This documentary is not a comprehensive view of the summer punk/metal music tour, The Warped Tour. It is a study of the underbelly of the 2010 edition, following only those participants the producers had access to.
Major rock ‘n’ roll names included in the 2010 tour like Pennywise and Alkaline Trio are seen only in fleeting moments, if at all. Instead, the film examines three musical acts not necessarily representative of the tour, and an unsigned band that follows the tour across the country, in the hope of getting a moment of stage time.
So while being an interesting documentary on the grueling hardships faced by these young vagabonds of the road (in another century they would have been circus people), the film abandons us to stage left when we want to see the main attraction. It’s like being a witness to the mosh pit, when we want to participate.
Never Shout Never, a band led by 20-year old Christofer Drew, is woefully out of place on The Warped Tour. Drew comes across like an intelligent one-fifth of a boy band with a belly of teeny-boppers following him around and begging him for an emotional squeeze and autograph. His compositions are accomplished but his band is anonymous and his music is decidedly light. His presence here is mystifying.
In one disturbing scene, he injures himself diving from the stage into the mosh pit just as the human sea is parting. He is swarmed by fans as he hobbles off to the hospital, clearly in pain. Not quite the punk riot Warped is legend to be.
Mike Posner “broke out” on this tour. The Timberlake-like singer, writer ,and producer, who takes the stage alone with a microphone and sings to computerized music, is extensively interviewed. He seems destined for a successful career with a business-sense savvy and several hit singles as a result of Warped. He flies in and out of the tour while “finishing his new album in L.A.”. The do-it-yourself on a jet ethic.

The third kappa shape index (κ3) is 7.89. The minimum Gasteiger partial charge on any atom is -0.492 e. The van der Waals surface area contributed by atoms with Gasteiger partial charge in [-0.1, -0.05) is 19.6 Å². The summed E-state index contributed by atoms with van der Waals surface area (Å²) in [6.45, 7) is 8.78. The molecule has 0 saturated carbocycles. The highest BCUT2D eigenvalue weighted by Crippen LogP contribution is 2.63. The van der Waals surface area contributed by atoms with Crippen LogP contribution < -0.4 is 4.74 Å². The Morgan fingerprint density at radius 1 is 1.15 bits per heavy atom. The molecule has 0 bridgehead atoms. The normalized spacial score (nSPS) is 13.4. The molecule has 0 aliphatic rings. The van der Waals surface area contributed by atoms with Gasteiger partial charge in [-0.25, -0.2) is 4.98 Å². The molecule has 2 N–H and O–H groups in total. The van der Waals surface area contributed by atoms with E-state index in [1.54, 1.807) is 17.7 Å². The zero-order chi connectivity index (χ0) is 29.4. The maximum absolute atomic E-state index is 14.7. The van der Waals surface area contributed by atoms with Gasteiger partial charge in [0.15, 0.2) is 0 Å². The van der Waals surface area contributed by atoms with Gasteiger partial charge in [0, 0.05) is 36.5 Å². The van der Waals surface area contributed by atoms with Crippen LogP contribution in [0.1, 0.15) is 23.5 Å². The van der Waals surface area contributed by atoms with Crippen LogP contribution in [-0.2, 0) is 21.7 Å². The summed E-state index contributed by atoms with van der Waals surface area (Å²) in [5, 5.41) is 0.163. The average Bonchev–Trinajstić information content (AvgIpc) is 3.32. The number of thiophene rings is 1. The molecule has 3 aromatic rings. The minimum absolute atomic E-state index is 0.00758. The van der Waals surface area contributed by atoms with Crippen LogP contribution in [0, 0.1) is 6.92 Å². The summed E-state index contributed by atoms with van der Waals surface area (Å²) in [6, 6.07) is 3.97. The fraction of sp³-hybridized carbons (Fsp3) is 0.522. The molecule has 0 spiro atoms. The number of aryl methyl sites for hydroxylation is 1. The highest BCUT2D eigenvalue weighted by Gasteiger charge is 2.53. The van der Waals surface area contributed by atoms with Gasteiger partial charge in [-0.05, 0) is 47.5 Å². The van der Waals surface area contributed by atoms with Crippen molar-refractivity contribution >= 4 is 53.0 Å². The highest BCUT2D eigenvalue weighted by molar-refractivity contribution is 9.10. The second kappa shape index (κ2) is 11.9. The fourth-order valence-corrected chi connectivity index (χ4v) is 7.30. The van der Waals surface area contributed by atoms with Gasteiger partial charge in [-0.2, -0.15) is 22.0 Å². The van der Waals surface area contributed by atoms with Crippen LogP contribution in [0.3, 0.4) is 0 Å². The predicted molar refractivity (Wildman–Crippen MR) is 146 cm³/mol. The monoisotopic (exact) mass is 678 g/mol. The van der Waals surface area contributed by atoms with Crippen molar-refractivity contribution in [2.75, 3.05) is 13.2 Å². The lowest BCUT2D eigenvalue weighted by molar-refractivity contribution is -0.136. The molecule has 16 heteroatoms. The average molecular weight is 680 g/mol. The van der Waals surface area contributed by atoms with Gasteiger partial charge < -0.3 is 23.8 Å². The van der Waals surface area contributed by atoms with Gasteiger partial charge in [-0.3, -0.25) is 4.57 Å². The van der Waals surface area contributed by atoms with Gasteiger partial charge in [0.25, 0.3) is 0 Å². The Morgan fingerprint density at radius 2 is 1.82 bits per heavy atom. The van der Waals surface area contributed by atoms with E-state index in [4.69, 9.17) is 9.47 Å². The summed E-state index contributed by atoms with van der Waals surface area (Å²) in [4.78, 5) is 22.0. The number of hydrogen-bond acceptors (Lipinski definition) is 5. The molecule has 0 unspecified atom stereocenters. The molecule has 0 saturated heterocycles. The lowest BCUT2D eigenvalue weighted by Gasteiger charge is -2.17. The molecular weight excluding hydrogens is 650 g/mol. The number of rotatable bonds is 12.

Suicide Silence is more representative of Van’s Warped Tour; a heavy metal outfit with a scowling sore throat-ed singer, Mitch Lucker, who transforms from menacing stage star to tattooed working-class joe when he’s interviewed. He sees his career as a practical way to raise his daughter.
Finally there is Forever Came Calling, a band not signed to The Warped Tour, who follow the tour around the country in their modest van while selling their CD for $5 a pop. Their story of a band begging for attention, hoping for a big break on the stage, is the rock ‘n’ roll equivalent of Broadway’s 42nd Street.
The camera work by Josh Salzmans glistens in sunny sky blue and is alive with excitement while capturing looming Texas thunderclouds threatening to close the show down. The entire film looks great.
But No Room For Rockstars only skirts the issues and dynamics of The Warped Tour. It never tries to be anything more than a fly on the wall of the tour’s lesser stages. Even brief interviews with the long haired, charismatic, ex-con stage manager, or the Santa Claus-looking tour bus driver, (the Warped tour’s very first employee), outshone the musician’s time in front of the camera. Rarely do rock ‘n’ roll acts have anything significant to say outside their performance.